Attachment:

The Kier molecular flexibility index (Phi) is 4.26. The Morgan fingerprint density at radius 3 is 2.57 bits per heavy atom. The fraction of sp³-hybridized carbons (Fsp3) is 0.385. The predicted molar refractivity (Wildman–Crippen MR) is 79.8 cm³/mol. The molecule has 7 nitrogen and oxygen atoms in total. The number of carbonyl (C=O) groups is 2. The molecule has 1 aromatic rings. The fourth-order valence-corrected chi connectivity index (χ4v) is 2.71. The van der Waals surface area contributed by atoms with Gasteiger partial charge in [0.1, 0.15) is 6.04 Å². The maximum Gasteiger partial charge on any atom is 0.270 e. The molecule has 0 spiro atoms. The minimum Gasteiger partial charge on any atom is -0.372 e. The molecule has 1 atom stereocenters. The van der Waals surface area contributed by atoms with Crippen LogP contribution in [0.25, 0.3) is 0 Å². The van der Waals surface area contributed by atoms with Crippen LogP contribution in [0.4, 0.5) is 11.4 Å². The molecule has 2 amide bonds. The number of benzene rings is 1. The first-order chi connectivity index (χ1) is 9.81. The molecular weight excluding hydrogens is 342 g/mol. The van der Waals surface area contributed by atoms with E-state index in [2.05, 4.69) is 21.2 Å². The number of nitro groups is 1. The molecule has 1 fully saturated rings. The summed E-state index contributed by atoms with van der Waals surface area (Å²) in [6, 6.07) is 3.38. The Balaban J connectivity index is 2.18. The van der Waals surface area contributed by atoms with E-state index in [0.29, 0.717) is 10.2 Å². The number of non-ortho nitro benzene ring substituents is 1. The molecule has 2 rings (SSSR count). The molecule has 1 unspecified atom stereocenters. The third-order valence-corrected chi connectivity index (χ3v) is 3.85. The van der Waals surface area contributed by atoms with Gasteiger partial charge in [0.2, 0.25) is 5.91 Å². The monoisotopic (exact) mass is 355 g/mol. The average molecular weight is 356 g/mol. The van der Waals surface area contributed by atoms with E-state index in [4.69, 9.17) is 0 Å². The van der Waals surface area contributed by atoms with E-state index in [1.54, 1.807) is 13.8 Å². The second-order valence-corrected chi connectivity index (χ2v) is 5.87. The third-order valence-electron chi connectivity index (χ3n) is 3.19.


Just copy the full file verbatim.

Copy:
The Kier molecular flexibility index (Phi) is 4.26. The Morgan fingerprint density at radius 3 is 2.57 bits per heavy atom. The fraction of sp³-hybridized carbons (Fsp3) is 0.385. The predicted molar refractivity (Wildman–Crippen MR) is 79.8 cm³/mol. The molecule has 7 nitrogen and oxygen atoms in total. The number of carbonyl (C=O) groups is 2. The molecule has 1 aromatic rings. The fourth-order valence-corrected chi connectivity index (χ4v) is 2.71. The van der Waals surface area contributed by atoms with Gasteiger partial charge in [0.1, 0.15) is 6.04 Å². The maximum Gasteiger partial charge on any atom is 0.270 e. The molecule has 0 spiro atoms. The minimum Gasteiger partial charge on any atom is -0.372 e. The molecule has 1 atom stereocenters. The van der Waals surface area contributed by atoms with Crippen LogP contribution in [0.25, 0.3) is 0 Å². The van der Waals surface area contributed by atoms with Crippen LogP contribution in [0.4, 0.5) is 11.4 Å². The molecule has 2 amide bonds. The number of benzene rings is 1. The first-order chi connectivity index (χ1) is 9.81. The molecular weight excluding hydrogens is 342 g/mol. The van der Waals surface area contributed by atoms with E-state index in [2.05, 4.69) is 21.2 Å². The number of nitro groups is 1. The molecule has 1 fully saturated rings. The summed E-state index contributed by atoms with van der Waals surface area (Å²) in [6, 6.07) is 3.38. The Balaban J connectivity index is 2.18. The van der Waals surface area contributed by atoms with E-state index in [0.29, 0.717) is 10.2 Å². The number of non-ortho nitro benzene ring substituents is 1. The molecule has 2 rings (SSSR count). The molecule has 1 unspecified atom stereocenters. The third-order valence-corrected chi connectivity index (χ3v) is 3.85. The van der Waals surface area contributed by atoms with Gasteiger partial charge in [0.2, 0.25) is 5.91 Å². The monoisotopic (exact) mass is 355 g/mol. The average molecular weight is 356 g/mol. The van der Waals surface area contributed by atoms with E-state index in [4.69, 9.17) is 0 Å². The van der Waals surface area contributed by atoms with E-state index in [1.54, 1.807) is 13.8 Å². The second-order valence-corrected chi connectivity index (χ2v) is 5.87. The third-order valence-electron chi connectivity index (χ3n) is 3.19.